Somehow, I drove to meet my partner halfway and laid in the fetal position on the passenger side until we reached home.
Years later, I remembered my IUD experience when a story on NPR struck me. The host introduced Denver poet Dominique Christina’s latest book about “Dr. J. Marion Sims, a white doctor considered to be the ‘father of modern gynecology,’” who in the 1800s “experimented on enslaved black women” to discover new procedures for white women.
Christina wrote the book from the perspectives of Dr. Sims and one of the slaves, Anarcha. She introduced a poem from Sims’s perspective, “Dr. Sims Makes Something New,” by explaining how without giving Anarcha any anesthesia—white people conveniently believed that blacks had a different threshold for pain—he used Anarcha’s body to invent the modern-day speculum, an instrument used for gynecological exams:
. . . . . . . . . . . . . . . . . . . . . . . .
She is so easily disassembled.
I take the ruined stock of Eve,
The wilted petals, the spent flesh,
And bring it wire, steel.
Everything we delight in came
First by the blood of a woman . . .
I sat in my car in front of my house frozen, listening. To Sims, Anarcha wasn’t a person, but an open wound to stitch and tear and torture, again and again (thirty times) until his fingers found the right moves, hands ready to repair wounded white women.
Then, Christina read “No Magic, No How” from Anarcha’s perspective:
. . . . . . . . . . . .
blood and shit
Massa-Doctor’s prayer less ness
what i gotta do Jesus to
get out myself?
what i gotta do to
junk this here body.
tell me quick lawd.
i’s ready . . .
But Anarcha was not just an open wound; she was somebody. Somebody who desperately wanted to escape the body being tortured by a body whose brutality will be justified, by a body who will be memorialized by a body of citizens seduced by convenient truths. When the segment ended, I went inside, and Anarcha followed. She haunted me. But I had work to do, so I put my thoughts and feelings to rest. But the thing about ghosts is, what we can’t see doesn’t disturb their presence.
As Dominique Christina walked up to the Symposium stage, I realized she was the poet I heard on NPR weeks before.
“This is an invitation for you to be in your body, to risk feeling everything,” Christina said.
I felt the “pinch;” I felt the forced fingers.
However, in dreams, all of the characters are you. I remembered that I was not just the slave, but also the faceless entity. This time, when the poet read, the skin that cut into Anarcha’s was mine. Everything we delight in came / First by the blood of a woman. It was my choice to let her bleed for white women—for us.
And with it, a new sense not just of what it felt like to be subject to terror, but what it feels like to terrorize—the unconscious legacy of white supremacy buried within.
“Memory is a persistent ancestor; it hangs onto the marrow.”
I don’t know how dreams work, how they grab at feelings buried in synapses. But this was a seance. Dominique Christina a medium. Anarcha’s and Sims’s ghosts hovered until striking. Vibrations. Tones. Waves. Vibrating to the bone. Shaking the core. A taser. Clipped to skin. Electric.
Stunned. Frozen by the waves of words projected, rocketed, shot at me. I was motionless. Without words. I was only with what haunts me: the shudder of lives we terrorize(d). A resuscitated reckoning that white folks must perform.
Dominique Christina pinched a nerve in me to wake the unconscious legacy of white supremacy and the pain that radiates. As she read and spoke, I knew that Anarcha didn’t choose to subject herself to torture for white people like my partner and me.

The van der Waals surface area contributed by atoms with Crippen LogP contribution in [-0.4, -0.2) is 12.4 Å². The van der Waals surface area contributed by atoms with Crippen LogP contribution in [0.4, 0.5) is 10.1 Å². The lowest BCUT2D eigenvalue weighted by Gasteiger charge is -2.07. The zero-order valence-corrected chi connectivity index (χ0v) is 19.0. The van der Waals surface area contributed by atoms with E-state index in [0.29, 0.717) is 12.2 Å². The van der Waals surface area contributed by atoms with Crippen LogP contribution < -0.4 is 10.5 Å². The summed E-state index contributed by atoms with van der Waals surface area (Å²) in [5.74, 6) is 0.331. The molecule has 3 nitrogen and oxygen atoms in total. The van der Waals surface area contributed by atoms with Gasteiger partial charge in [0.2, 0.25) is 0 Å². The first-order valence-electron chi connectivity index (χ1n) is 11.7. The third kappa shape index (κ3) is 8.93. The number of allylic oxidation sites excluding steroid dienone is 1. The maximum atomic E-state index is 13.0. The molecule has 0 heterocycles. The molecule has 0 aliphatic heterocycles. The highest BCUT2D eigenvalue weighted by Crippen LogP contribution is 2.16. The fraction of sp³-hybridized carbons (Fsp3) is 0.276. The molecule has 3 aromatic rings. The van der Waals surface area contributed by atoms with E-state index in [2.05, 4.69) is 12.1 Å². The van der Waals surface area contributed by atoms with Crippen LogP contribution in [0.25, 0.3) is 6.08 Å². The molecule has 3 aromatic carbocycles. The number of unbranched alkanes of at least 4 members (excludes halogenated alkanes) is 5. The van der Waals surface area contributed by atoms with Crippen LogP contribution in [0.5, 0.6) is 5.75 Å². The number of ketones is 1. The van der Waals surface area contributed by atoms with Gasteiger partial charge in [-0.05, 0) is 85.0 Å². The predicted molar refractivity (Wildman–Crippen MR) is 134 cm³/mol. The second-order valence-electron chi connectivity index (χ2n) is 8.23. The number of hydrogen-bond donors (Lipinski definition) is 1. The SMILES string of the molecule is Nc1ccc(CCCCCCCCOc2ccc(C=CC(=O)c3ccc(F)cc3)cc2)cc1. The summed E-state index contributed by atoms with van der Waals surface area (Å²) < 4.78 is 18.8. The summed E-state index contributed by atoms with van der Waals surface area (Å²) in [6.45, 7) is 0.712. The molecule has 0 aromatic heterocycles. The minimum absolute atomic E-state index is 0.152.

“You are a concept, but from the moment you arrive, you are given a construct.”
Christina made me confront the fact that if I decide to have a child when I take the IUD out, I can do so because of what Anarcha and the other slaves were forced to endure. My blood birthed from theirs. Every child is/was born from the torture white people inflict. Every white and black child is a memory. Black children are born with the pride and the pain. White children are born with the guilt and the shame. Black children learn to reckon with and resist it. White children learn to ignore it. But shame and guilt carry weight too. Although white folks have gotten good at putting it back on people of color to carry and have taken the rest and buried it, the ghost of our legacy refuses to leave. He meets us in our dreams.
“I really do engage memory as a radical act. I really do like to re-member, which is to say, I’m trying to integrate the stories back into my body.”
Christina makes sure we remember the pain and not just the science. We live in an open wound. Amnesia cannot dam the blood from spilling. I, as a woman with all other women, suffer living in this oppressive patriarchy, but I, as a white person with all other white people, am trained to ignore how the systems in place benefit white people. Subversion, dismantling the systems that benefit white people, is the only way to mend our wounds and heal. For a white person, resistance without recognition of her place in history denies what haunts her.
What I inherited brings me sorrow, yet avoiding the ghost of white supremacy solidifies his power. To haunt is to inhibit, to reside, to remain. Christina uncloaked the ghost of white supremacy, the whiteness occupying our bodies—he has moved and morphed as we have. I now see that before I can exorcise him and embrace the spirit of resistance, I must understand his presence, his terror, his shape-shifting ability. The unconscious legacy that lives in me doesn’t make me a bad person; this is not a matter of good or bad, but of learning to use eyes. I work to shift his position to my conscious, so I have the perspective needed to examine my place in the space whiteness possesses. I work to move my body, so Anarcha, Christina, and all of the resistance have the space to lead.
Kate Carmody is a writer, teacher, and activist. She is currently working on her MFA at Antioch University in Los Angeles. At Lunch Ticket, she is a blogger and a member of the community outreach team. Her writing is forthcoming in Stain’d Arts. She lives in Denver, Colorado with her fiancé and dog, Corky St. Clair. Twitter: @KateCarmody8